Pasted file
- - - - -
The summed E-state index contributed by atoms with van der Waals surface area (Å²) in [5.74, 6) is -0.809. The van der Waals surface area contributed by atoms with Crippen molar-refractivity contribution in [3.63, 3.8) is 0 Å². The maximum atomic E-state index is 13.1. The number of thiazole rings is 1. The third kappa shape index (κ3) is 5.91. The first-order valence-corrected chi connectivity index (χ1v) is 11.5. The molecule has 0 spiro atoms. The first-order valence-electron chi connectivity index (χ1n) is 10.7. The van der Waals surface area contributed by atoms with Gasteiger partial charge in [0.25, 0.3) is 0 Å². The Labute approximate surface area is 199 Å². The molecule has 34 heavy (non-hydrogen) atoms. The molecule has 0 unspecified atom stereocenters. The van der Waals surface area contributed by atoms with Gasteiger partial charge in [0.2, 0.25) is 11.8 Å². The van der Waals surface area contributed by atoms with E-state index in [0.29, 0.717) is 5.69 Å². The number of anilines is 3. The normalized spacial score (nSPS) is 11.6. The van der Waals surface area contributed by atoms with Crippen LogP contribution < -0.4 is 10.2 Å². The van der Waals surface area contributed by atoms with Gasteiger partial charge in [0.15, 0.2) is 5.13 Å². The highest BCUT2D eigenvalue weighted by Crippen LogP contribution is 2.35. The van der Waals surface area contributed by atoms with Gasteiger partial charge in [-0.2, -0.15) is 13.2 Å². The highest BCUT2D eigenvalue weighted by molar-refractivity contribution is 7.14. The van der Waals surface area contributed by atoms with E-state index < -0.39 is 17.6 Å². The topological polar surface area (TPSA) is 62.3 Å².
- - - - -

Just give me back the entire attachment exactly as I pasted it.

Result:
The summed E-state index contributed by atoms with van der Waals surface area (Å²) in [5.74, 6) is -0.809. The van der Waals surface area contributed by atoms with Crippen molar-refractivity contribution in [3.63, 3.8) is 0 Å². The maximum atomic E-state index is 13.1. The number of thiazole rings is 1. The third kappa shape index (κ3) is 5.91. The first-order valence-corrected chi connectivity index (χ1v) is 11.5. The molecule has 0 spiro atoms. The first-order valence-electron chi connectivity index (χ1n) is 10.7. The van der Waals surface area contributed by atoms with Gasteiger partial charge in [0.25, 0.3) is 0 Å². The Labute approximate surface area is 199 Å². The molecule has 34 heavy (non-hydrogen) atoms. The molecule has 0 unspecified atom stereocenters. The van der Waals surface area contributed by atoms with Gasteiger partial charge in [0.2, 0.25) is 11.8 Å². The van der Waals surface area contributed by atoms with E-state index in [0.29, 0.717) is 5.69 Å². The number of anilines is 3. The normalized spacial score (nSPS) is 11.6. The van der Waals surface area contributed by atoms with Crippen LogP contribution < -0.4 is 10.2 Å². The van der Waals surface area contributed by atoms with Gasteiger partial charge in [0.15, 0.2) is 5.13 Å². The highest BCUT2D eigenvalue weighted by Crippen LogP contribution is 2.35. The van der Waals surface area contributed by atoms with Gasteiger partial charge in [-0.2, -0.15) is 13.2 Å². The highest BCUT2D eigenvalue weighted by molar-refractivity contribution is 7.14. The van der Waals surface area contributed by atoms with E-state index < -0.39 is 17.6 Å². The topological polar surface area (TPSA) is 62.3 Å².